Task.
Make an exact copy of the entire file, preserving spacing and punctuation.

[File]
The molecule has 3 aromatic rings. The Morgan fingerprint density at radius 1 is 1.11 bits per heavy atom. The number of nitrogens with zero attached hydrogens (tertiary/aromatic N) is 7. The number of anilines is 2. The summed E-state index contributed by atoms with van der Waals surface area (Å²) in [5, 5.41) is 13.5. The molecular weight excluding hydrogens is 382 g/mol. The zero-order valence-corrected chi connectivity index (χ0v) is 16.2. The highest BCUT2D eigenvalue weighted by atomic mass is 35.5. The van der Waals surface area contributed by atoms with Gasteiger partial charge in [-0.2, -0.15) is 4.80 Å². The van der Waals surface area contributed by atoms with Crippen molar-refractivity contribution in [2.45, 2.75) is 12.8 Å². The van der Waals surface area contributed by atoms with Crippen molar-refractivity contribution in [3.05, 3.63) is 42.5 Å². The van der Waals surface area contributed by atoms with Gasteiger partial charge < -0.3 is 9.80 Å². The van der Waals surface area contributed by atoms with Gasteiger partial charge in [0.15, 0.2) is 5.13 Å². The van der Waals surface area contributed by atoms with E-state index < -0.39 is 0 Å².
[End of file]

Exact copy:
The molecule has 3 aromatic rings. The Morgan fingerprint density at radius 1 is 1.11 bits per heavy atom. The number of nitrogens with zero attached hydrogens (tertiary/aromatic N) is 7. The number of anilines is 2. The summed E-state index contributed by atoms with van der Waals surface area (Å²) in [5, 5.41) is 13.5. The molecular weight excluding hydrogens is 382 g/mol. The zero-order valence-corrected chi connectivity index (χ0v) is 16.2. The highest BCUT2D eigenvalue weighted by atomic mass is 35.5. The van der Waals surface area contributed by atoms with Gasteiger partial charge in [-0.2, -0.15) is 4.80 Å². The van der Waals surface area contributed by atoms with Crippen molar-refractivity contribution in [2.45, 2.75) is 12.8 Å². The van der Waals surface area contributed by atoms with Crippen molar-refractivity contribution in [3.05, 3.63) is 42.5 Å². The van der Waals surface area contributed by atoms with Gasteiger partial charge < -0.3 is 9.80 Å². The van der Waals surface area contributed by atoms with Gasteiger partial charge in [0.15, 0.2) is 5.13 Å². The van der Waals surface area contributed by atoms with E-state index < -0.39 is 0 Å².